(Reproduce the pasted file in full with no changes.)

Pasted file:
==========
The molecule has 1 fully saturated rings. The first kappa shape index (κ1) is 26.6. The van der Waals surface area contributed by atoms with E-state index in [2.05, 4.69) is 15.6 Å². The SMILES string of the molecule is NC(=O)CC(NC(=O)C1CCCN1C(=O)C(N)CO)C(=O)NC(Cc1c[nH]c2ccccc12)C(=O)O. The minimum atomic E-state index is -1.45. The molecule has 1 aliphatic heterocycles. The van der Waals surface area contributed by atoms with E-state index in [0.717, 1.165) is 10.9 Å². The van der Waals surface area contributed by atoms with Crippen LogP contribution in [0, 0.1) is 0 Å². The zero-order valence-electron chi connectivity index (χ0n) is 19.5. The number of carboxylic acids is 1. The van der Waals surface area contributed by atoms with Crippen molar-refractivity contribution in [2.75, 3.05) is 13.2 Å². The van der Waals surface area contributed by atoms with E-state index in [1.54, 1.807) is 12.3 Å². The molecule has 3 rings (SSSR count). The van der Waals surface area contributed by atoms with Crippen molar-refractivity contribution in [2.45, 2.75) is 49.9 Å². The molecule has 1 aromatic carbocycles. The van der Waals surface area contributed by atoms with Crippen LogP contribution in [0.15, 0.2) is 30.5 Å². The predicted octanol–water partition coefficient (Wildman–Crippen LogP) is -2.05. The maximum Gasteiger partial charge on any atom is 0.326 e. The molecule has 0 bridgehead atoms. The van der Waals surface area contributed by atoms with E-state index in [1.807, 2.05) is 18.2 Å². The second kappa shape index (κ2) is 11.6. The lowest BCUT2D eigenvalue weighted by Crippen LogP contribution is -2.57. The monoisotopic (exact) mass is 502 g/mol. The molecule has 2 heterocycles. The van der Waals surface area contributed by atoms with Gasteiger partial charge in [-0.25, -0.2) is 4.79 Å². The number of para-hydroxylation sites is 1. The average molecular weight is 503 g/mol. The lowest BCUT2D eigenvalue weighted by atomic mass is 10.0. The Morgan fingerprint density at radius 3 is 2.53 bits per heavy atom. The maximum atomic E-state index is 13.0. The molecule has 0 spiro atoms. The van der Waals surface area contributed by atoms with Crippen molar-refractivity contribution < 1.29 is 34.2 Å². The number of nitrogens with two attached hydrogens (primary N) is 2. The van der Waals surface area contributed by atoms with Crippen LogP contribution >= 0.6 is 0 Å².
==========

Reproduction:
The molecule has 1 fully saturated rings. The first kappa shape index (κ1) is 26.6. The van der Waals surface area contributed by atoms with E-state index in [2.05, 4.69) is 15.6 Å². The SMILES string of the molecule is NC(=O)CC(NC(=O)C1CCCN1C(=O)C(N)CO)C(=O)NC(Cc1c[nH]c2ccccc12)C(=O)O. The minimum atomic E-state index is -1.45. The molecule has 1 aliphatic heterocycles. The van der Waals surface area contributed by atoms with E-state index in [0.717, 1.165) is 10.9 Å². The van der Waals surface area contributed by atoms with Crippen LogP contribution in [0, 0.1) is 0 Å². The zero-order valence-electron chi connectivity index (χ0n) is 19.5. The number of carboxylic acids is 1. The van der Waals surface area contributed by atoms with Crippen molar-refractivity contribution in [2.75, 3.05) is 13.2 Å². The van der Waals surface area contributed by atoms with E-state index in [1.54, 1.807) is 12.3 Å². The molecule has 3 rings (SSSR count). The van der Waals surface area contributed by atoms with Crippen molar-refractivity contribution in [2.45, 2.75) is 49.9 Å². The molecule has 1 aromatic carbocycles. The van der Waals surface area contributed by atoms with Crippen LogP contribution in [0.15, 0.2) is 30.5 Å². The predicted octanol–water partition coefficient (Wildman–Crippen LogP) is -2.05. The maximum Gasteiger partial charge on any atom is 0.326 e. The molecule has 0 bridgehead atoms. The van der Waals surface area contributed by atoms with E-state index in [1.807, 2.05) is 18.2 Å². The second kappa shape index (κ2) is 11.6. The lowest BCUT2D eigenvalue weighted by Crippen LogP contribution is -2.57. The monoisotopic (exact) mass is 502 g/mol. The molecule has 2 heterocycles. The van der Waals surface area contributed by atoms with Gasteiger partial charge in [-0.25, -0.2) is 4.79 Å². The number of para-hydroxylation sites is 1. The average molecular weight is 503 g/mol. The lowest BCUT2D eigenvalue weighted by atomic mass is 10.0. The Morgan fingerprint density at radius 3 is 2.53 bits per heavy atom. The maximum atomic E-state index is 13.0. The molecule has 0 spiro atoms. The van der Waals surface area contributed by atoms with Crippen molar-refractivity contribution < 1.29 is 34.2 Å². The number of nitrogens with two attached hydrogens (primary N) is 2. The van der Waals surface area contributed by atoms with Crippen LogP contribution >= 0.6 is 0 Å².